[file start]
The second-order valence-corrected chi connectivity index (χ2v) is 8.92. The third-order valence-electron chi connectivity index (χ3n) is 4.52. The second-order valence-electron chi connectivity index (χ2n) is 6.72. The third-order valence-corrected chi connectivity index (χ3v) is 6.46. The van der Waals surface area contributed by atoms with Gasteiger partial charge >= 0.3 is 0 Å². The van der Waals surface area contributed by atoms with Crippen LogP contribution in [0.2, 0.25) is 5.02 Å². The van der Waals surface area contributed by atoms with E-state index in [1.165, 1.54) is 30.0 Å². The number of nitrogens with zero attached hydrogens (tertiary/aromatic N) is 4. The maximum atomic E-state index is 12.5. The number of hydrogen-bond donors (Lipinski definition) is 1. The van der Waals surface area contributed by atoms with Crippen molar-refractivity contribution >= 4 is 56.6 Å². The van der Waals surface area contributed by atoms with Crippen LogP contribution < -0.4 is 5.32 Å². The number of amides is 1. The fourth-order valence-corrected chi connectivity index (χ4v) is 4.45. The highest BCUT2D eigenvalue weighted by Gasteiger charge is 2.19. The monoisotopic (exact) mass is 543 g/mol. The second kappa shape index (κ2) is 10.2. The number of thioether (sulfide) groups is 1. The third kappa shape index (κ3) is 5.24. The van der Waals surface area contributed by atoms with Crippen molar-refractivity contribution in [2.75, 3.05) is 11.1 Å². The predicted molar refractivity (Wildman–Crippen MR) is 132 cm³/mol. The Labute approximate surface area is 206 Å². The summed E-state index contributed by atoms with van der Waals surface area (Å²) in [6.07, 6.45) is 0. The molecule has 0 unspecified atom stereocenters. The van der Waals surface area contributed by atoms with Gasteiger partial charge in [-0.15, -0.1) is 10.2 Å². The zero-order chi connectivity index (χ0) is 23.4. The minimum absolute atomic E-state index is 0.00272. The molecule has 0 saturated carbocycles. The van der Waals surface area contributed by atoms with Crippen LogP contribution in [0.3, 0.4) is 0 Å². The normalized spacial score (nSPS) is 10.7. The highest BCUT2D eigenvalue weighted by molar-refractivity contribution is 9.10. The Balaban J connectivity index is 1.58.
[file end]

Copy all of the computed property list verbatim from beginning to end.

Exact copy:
The second-order valence-corrected chi connectivity index (χ2v) is 8.92. The third-order valence-electron chi connectivity index (χ3n) is 4.52. The second-order valence-electron chi connectivity index (χ2n) is 6.72. The third-order valence-corrected chi connectivity index (χ3v) is 6.46. The van der Waals surface area contributed by atoms with Gasteiger partial charge >= 0.3 is 0 Å². The van der Waals surface area contributed by atoms with Crippen LogP contribution in [0.2, 0.25) is 5.02 Å². The van der Waals surface area contributed by atoms with E-state index in [1.165, 1.54) is 30.0 Å². The number of nitrogens with zero attached hydrogens (tertiary/aromatic N) is 4. The maximum atomic E-state index is 12.5. The number of hydrogen-bond donors (Lipinski definition) is 1. The van der Waals surface area contributed by atoms with Crippen molar-refractivity contribution >= 4 is 56.6 Å². The van der Waals surface area contributed by atoms with Crippen LogP contribution < -0.4 is 5.32 Å². The number of amides is 1. The fourth-order valence-corrected chi connectivity index (χ4v) is 4.45. The highest BCUT2D eigenvalue weighted by Gasteiger charge is 2.19. The monoisotopic (exact) mass is 543 g/mol. The second kappa shape index (κ2) is 10.2. The number of thioether (sulfide) groups is 1. The third kappa shape index (κ3) is 5.24. The van der Waals surface area contributed by atoms with Crippen molar-refractivity contribution in [2.75, 3.05) is 11.1 Å². The predicted molar refractivity (Wildman–Crippen MR) is 132 cm³/mol. The Labute approximate surface area is 206 Å². The summed E-state index contributed by atoms with van der Waals surface area (Å²) in [6.07, 6.45) is 0. The molecule has 0 unspecified atom stereocenters. The van der Waals surface area contributed by atoms with Gasteiger partial charge in [-0.15, -0.1) is 10.2 Å². The zero-order chi connectivity index (χ0) is 23.4. The minimum absolute atomic E-state index is 0.00272. The molecule has 0 saturated carbocycles. The van der Waals surface area contributed by atoms with Crippen LogP contribution in [0.3, 0.4) is 0 Å². The normalized spacial score (nSPS) is 10.7. The highest BCUT2D eigenvalue weighted by molar-refractivity contribution is 9.10. The Balaban J connectivity index is 1.58.